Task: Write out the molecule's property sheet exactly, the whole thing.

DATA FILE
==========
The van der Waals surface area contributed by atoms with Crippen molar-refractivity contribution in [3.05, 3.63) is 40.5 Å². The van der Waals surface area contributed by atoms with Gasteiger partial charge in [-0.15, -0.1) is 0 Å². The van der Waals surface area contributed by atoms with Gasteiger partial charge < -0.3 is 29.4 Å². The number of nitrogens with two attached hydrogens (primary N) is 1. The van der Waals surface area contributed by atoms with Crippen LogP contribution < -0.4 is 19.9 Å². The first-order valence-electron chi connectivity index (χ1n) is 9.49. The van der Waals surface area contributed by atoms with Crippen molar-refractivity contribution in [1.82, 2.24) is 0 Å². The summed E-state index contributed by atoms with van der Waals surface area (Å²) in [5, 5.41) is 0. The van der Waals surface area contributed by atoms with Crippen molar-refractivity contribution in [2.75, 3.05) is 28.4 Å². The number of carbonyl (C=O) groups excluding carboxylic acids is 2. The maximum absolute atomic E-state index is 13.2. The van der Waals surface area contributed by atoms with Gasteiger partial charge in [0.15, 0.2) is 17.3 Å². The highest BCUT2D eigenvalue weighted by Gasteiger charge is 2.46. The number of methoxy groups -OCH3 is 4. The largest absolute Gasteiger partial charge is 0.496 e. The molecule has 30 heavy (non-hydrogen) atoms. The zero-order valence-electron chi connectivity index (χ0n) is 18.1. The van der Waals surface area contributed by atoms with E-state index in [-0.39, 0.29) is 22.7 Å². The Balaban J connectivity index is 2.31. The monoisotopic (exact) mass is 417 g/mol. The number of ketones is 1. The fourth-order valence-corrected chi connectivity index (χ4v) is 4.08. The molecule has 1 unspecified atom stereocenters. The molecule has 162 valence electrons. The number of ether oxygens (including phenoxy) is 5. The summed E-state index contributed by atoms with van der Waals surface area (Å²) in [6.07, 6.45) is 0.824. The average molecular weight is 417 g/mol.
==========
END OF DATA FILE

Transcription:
The van der Waals surface area contributed by atoms with Crippen molar-refractivity contribution in [3.05, 3.63) is 40.5 Å². The van der Waals surface area contributed by atoms with Gasteiger partial charge in [-0.15, -0.1) is 0 Å². The van der Waals surface area contributed by atoms with Gasteiger partial charge < -0.3 is 29.4 Å². The number of nitrogens with two attached hydrogens (primary N) is 1. The van der Waals surface area contributed by atoms with Crippen LogP contribution < -0.4 is 19.9 Å². The first-order valence-electron chi connectivity index (χ1n) is 9.49. The van der Waals surface area contributed by atoms with Crippen molar-refractivity contribution in [1.82, 2.24) is 0 Å². The summed E-state index contributed by atoms with van der Waals surface area (Å²) in [5, 5.41) is 0. The van der Waals surface area contributed by atoms with Crippen molar-refractivity contribution in [2.75, 3.05) is 28.4 Å². The number of carbonyl (C=O) groups excluding carboxylic acids is 2. The maximum absolute atomic E-state index is 13.2. The van der Waals surface area contributed by atoms with Gasteiger partial charge in [0.15, 0.2) is 17.3 Å². The highest BCUT2D eigenvalue weighted by Gasteiger charge is 2.46. The number of methoxy groups -OCH3 is 4. The largest absolute Gasteiger partial charge is 0.496 e. The molecule has 30 heavy (non-hydrogen) atoms. The zero-order valence-electron chi connectivity index (χ0n) is 18.1. The van der Waals surface area contributed by atoms with E-state index in [-0.39, 0.29) is 22.7 Å². The Balaban J connectivity index is 2.31. The monoisotopic (exact) mass is 417 g/mol. The number of ketones is 1. The fourth-order valence-corrected chi connectivity index (χ4v) is 4.08. The molecule has 1 unspecified atom stereocenters. The molecule has 162 valence electrons. The number of ether oxygens (including phenoxy) is 5. The summed E-state index contributed by atoms with van der Waals surface area (Å²) in [6.07, 6.45) is 0.824. The average molecular weight is 417 g/mol.